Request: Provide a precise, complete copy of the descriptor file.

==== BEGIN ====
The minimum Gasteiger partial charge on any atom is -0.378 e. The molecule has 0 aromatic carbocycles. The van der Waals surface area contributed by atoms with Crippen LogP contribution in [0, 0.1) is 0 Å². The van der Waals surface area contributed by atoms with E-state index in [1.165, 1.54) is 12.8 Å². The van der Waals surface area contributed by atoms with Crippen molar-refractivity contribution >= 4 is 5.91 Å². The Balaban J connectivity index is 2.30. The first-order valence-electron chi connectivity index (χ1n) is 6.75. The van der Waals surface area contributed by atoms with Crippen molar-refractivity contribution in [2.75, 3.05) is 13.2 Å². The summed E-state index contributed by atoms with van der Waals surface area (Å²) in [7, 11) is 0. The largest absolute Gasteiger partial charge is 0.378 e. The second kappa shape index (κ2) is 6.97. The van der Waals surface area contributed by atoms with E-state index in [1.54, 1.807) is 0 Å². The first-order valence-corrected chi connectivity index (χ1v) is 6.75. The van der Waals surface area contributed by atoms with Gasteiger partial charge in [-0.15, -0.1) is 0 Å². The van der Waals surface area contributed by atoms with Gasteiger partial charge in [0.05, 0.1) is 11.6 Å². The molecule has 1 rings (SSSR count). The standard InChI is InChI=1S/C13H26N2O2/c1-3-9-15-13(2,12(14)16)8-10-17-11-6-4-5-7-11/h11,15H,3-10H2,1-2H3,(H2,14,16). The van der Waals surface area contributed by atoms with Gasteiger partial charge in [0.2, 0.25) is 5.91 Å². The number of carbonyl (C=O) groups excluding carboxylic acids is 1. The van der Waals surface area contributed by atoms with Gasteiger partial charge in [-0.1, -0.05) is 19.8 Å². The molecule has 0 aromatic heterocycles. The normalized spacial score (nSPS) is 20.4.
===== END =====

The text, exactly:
The minimum Gasteiger partial charge on any atom is -0.378 e. The molecule has 0 aromatic carbocycles. The van der Waals surface area contributed by atoms with Crippen LogP contribution in [0, 0.1) is 0 Å². The van der Waals surface area contributed by atoms with E-state index in [1.165, 1.54) is 12.8 Å². The van der Waals surface area contributed by atoms with Crippen molar-refractivity contribution >= 4 is 5.91 Å². The Balaban J connectivity index is 2.30. The first-order valence-electron chi connectivity index (χ1n) is 6.75. The van der Waals surface area contributed by atoms with Crippen molar-refractivity contribution in [2.75, 3.05) is 13.2 Å². The summed E-state index contributed by atoms with van der Waals surface area (Å²) in [7, 11) is 0. The largest absolute Gasteiger partial charge is 0.378 e. The second kappa shape index (κ2) is 6.97. The van der Waals surface area contributed by atoms with E-state index in [1.54, 1.807) is 0 Å². The first-order valence-corrected chi connectivity index (χ1v) is 6.75. The van der Waals surface area contributed by atoms with Gasteiger partial charge in [-0.15, -0.1) is 0 Å². The van der Waals surface area contributed by atoms with Gasteiger partial charge in [0.05, 0.1) is 11.6 Å². The molecule has 1 rings (SSSR count). The standard InChI is InChI=1S/C13H26N2O2/c1-3-9-15-13(2,12(14)16)8-10-17-11-6-4-5-7-11/h11,15H,3-10H2,1-2H3,(H2,14,16). The van der Waals surface area contributed by atoms with Gasteiger partial charge in [0.2, 0.25) is 5.91 Å². The number of carbonyl (C=O) groups excluding carboxylic acids is 1. The van der Waals surface area contributed by atoms with Gasteiger partial charge in [-0.1, -0.05) is 19.8 Å². The molecule has 0 aromatic heterocycles. The normalized spacial score (nSPS) is 20.4.